There is an important chat in the SEO community of a Google update that Black Hat SEO looks like backlinks. There is also suspicion that the quality of the content is also targeted. We look at rumors, as well as SERP trackers and responses from Google and other experts to try and figure out what’s going on.
We will first take a look at the SERP trackers to review the size of the update and check for a rumored base. Next, we’ll look at the chat in the SEO community to get information about what it’s targeting, and finally, we’ll report on Google’s comments about recent volatility.
Global SERPs Volatility
Below are all the latest SERP tracker charts. It is clear that gossip in the community has some fundamentals on an upgrade, with important spikes on all trackers.
Ranking risk index
Rank’s risk index gives a relatively quiet mid-month, high volatility with the February 7 update (discussed here), and recent volatility today, March 9.
SERPmetrics shows an image that is almost identical to Rank’s risk index, with the latest data only until March 8th. It may, therefore, be used to check this table if the data will be published on March 9th.
MozCast is quite interesting because it shows a peak of volatility around March 1, which was also collected by Sensor (see below). The MozCast data will only return on March 8th, but they clearly show a peak that day.
Google Grump shows a strong peak on March 9, as well as a smaller tip around March 3rd. The good thing about Google Grump is that you can filter on-site. The table below shows the mobile and desktop data globally.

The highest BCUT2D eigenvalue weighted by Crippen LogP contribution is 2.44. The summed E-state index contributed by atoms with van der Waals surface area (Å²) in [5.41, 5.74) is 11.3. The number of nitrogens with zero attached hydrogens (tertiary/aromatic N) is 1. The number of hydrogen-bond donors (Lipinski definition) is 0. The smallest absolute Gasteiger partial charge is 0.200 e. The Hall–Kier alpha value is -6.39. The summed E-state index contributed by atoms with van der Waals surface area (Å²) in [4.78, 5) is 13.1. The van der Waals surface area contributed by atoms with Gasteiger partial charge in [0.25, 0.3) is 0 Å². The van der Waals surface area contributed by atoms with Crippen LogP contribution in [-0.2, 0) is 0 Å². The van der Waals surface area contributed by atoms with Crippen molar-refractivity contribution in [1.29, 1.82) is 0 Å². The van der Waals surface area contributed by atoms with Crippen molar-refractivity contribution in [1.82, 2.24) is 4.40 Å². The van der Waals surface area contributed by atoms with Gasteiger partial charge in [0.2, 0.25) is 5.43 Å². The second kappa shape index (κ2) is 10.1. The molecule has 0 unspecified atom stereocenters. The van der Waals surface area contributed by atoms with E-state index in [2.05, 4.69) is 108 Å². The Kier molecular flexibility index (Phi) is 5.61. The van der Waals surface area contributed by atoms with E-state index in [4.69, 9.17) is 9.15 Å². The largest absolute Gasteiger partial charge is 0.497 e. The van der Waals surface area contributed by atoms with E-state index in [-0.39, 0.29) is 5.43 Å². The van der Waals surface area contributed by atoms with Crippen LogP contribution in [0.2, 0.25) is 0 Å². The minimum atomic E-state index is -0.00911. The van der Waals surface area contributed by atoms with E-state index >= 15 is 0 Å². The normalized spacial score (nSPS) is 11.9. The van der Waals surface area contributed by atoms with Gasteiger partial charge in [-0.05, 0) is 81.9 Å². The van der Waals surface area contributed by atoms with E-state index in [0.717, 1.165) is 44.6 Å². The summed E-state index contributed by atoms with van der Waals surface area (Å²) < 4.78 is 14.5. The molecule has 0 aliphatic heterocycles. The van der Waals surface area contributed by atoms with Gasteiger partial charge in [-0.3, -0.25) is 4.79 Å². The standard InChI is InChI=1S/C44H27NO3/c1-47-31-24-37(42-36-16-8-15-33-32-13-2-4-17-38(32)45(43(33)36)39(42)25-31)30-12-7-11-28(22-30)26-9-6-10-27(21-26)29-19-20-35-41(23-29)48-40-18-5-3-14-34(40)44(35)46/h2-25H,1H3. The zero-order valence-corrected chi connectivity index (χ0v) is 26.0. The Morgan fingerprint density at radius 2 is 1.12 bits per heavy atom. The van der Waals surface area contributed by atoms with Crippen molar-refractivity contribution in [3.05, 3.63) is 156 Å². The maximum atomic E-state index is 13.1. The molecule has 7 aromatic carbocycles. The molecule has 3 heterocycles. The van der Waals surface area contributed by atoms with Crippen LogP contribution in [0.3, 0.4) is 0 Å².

However, we see significantly higher volatility in the EU countries, with the United States seeing a smaller increase. Look:
We do not know what to do, but it may suggest a phased or delayed implementation.
The sensor is a brand new SEMrush follow-up service, and while covering the only US at this stage, it reduces industrial volatility for more insight. On 8 and 9 March, there is, of course, some volatility, as well as a small peak on March 2.
We drove through a number of categories to see if there were indications whether the update targeted specific areas and found the following:
Some categories are far more volatile than others in the long run, for example, News.
While the categories such as health have low volatility, they have seen a peak in recent days.
Books and literature do not seem to be too much influenced.
At the moment we do not see anything special that distinguishes categories, but if you have something interesting after checking, feel free to let us know in the comments. Either way, it will be a useful tool to check when an update takes place.
One good thing to notice about the SEMrush sensor is that the data is updated several times a day.